Opinion

BIDLACK | Questions abound, answers elude as Kavanaugh is confirmed

Author: Hal Bidlack - October 9, 2018 - Updated: October 8, 2018

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Hal Bidlack
Hal Bidlack

I usually begin these missives with at least a pathetic attempt at a bit of humor, but not today. No, this column needs to be serious throughout because there is nothing funny about what our nation has just gone through regarding the Supreme Court. While I most certainly have my own perspective (I believe Dr. Ford) I think both those in support of and those opposed to now-Justice Kavanaugh’s nomination can agree that the system did not work very well for either the Court or the nation.

We, as Americans, must work through how we respond to allegations of sexual misconduct. I’m not saying I have any of the answers. Indeed, I only have questions, but I think our nation must address these questions and try to come to some level of consensus on what is fair and just. I truly hope that last sentence is not divisive, though in this age of hyper-partisanship, I worry.

The Me-Too movement has raised voices that should have been heard decades ago. And many have embraced the importance of that movement and have taken to heart the silent suffering of countless women and men who have suffered from a wide range of violations and affronts, ranging from the simply rude to the horrific.

But we have also seen the weaponization of opposing the Me-Too movement, as in where a sitting president who first offered words of support to Dr. Ford, found cause to mock her at a political rally, and who asserted that “I think that it’s a very scary time for young men in America when you can be guilty of something that you may not be guilty of.” We know from a number of studies that false claims against men are rare, making up only about 2% of all such claims.

The Kavanaugh hearings brought two specific questions to mind: First, given that his alleged poor behavior was perhaps decades ago, shouldn’t we let it go as “youthful indiscretions,” as the late GOP Congressman Henry Hyde claimed his own affair – at age 41 – was when he was helping to engineer the impeachment of President Clinton? Well, that begs an important question: how do we decide which acts of sexual misconduct should result in life-long condemnation and which can be forgiven? Certainly, there must be a range? I hope we can agree that some acts, such as rape or murder, should carry a permanent prohibition against public service as a judge, while others (perhaps a teenage drunken tipping over of mail boxes) would not? If so, where and how do we draw the needed lines? I don’t know, but we need a frank conversation as a nation on this issue.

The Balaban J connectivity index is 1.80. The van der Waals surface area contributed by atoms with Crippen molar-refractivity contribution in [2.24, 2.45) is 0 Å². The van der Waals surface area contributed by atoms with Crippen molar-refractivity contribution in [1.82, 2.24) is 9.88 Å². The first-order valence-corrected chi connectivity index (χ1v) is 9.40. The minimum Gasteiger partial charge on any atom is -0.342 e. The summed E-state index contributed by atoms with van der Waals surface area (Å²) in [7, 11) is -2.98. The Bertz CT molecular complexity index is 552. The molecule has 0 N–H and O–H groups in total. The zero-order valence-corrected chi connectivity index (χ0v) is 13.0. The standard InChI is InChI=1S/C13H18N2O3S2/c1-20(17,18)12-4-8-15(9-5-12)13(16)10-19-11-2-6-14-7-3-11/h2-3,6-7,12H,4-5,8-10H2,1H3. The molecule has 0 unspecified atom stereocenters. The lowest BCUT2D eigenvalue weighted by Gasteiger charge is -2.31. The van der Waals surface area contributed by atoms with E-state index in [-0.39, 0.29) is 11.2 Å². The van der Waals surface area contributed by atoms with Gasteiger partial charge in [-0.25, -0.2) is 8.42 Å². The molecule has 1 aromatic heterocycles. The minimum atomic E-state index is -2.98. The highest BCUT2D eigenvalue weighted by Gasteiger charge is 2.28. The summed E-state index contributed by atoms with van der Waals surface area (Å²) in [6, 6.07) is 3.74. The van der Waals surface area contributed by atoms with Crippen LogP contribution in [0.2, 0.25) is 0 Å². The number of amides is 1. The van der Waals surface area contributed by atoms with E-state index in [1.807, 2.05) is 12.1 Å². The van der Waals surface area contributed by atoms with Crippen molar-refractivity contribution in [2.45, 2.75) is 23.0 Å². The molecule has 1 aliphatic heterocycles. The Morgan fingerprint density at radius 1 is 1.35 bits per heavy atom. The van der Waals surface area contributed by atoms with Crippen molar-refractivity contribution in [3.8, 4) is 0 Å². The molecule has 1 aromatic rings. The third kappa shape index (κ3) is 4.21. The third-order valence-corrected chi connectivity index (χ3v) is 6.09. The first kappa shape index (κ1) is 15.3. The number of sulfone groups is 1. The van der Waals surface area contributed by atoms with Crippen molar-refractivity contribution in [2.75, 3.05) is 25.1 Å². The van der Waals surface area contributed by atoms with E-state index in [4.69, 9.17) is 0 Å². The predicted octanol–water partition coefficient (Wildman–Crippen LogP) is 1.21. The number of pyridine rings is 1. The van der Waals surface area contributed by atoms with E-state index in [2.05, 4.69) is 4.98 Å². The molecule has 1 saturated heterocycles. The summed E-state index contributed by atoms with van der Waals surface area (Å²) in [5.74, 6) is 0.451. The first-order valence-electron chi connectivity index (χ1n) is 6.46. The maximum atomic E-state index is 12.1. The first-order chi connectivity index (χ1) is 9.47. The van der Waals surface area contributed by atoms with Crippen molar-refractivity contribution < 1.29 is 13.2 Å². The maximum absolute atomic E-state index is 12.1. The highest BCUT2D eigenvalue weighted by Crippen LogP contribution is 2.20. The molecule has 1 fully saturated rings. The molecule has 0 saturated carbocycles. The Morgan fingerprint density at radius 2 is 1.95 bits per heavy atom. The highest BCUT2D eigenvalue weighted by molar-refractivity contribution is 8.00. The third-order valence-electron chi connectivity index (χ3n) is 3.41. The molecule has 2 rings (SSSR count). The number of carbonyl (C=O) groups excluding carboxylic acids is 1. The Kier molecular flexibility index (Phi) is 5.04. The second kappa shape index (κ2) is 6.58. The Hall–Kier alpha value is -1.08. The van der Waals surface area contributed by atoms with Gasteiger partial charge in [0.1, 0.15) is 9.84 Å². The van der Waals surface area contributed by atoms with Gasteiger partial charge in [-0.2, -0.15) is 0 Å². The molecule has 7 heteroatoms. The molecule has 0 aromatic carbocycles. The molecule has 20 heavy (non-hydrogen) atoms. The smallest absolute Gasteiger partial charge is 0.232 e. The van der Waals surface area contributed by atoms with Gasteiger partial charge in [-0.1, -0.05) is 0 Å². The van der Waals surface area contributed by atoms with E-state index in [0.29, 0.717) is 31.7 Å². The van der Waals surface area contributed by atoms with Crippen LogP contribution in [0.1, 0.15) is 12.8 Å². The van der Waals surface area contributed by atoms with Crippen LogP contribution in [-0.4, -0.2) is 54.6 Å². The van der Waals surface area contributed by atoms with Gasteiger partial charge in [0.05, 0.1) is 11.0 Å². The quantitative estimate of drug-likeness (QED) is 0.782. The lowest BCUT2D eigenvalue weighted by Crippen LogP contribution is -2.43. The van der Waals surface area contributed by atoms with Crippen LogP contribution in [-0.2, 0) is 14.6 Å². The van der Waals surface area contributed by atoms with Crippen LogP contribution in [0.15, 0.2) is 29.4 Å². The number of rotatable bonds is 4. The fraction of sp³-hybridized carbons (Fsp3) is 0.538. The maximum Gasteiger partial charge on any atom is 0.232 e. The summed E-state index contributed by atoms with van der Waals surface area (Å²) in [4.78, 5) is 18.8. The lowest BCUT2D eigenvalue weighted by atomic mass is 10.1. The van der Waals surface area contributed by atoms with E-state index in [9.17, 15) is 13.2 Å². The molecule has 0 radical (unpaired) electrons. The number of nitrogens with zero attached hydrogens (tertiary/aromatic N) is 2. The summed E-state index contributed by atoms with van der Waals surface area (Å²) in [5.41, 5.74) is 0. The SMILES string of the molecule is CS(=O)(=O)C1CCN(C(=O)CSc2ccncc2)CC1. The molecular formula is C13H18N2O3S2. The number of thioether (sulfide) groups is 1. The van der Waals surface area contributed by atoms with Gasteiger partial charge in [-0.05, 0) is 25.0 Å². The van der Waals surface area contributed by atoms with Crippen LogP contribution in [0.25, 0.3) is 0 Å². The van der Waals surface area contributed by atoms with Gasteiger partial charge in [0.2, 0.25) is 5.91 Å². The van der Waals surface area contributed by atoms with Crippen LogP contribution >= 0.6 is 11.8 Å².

But Justice Kavanaugh also brought up a secondary concern, in terms of honesty and temperament. Even if you think that Dr. Ford, for some hidden and sinister reason, made up the whole thing (which she didn’t, by the way), Justice Kavanaugh’s performance before the Judiciary Committee should give everyone pause. First, did he demonstrate the calm and reasoned poise we’d hope to see on the high court? I think not. And again, even if you think Dr. Ford lied, you are left with the fact that Justice Kavanaugh lied too, under oath. I’m not talking about the “big stuff” but rather, the little. For example, he repeatedly talked about beer and how the drinking age was 18 in Maryland at the time, making is drinking legal. But that’s not true. The drinking age was 21. Regardless, Justice Kavanaugh was only 17 at the time in 1982 when the alleged assault took place. He lied about embarrassing things in his yearbook, and other little things.

Now, little lies are often not a big deal. But they are not often told by a person striving for a seat on the Supreme Court. There is a principle in law, which I’m quite sure the Justice is familiar with, that a person who tells little lies may well be suspected of character shortcomings regarding overall honesty. And so, I’m troubled by his little lies too. And his comment about what goes around, comes around should chill thoughtful observers to the bone. We now have a Justice with an enemies list. What’s the answer? I don’t know.

And so, we are left with lots of questions and no answers, at least from this humble scribe. But one new and (to me at least) deeply troubling fact is that the third branch of our government, the Judiciary, with the Supreme Court at the top, has now become fully partisan and political.

And that’s a shame.

Hal Bidlack

Hal Bidlack

Hal Bidlack is a retired professor of political science and a retired Air Force lieutenant colonel who taught more than 17 years at the U.S. Air Force Academy in Colorado Springs.


One comment

  • Benjamin

    October 11, 2018 at 11:12 am

    Great perspective Mr. Bidlack, all things I feel as well.

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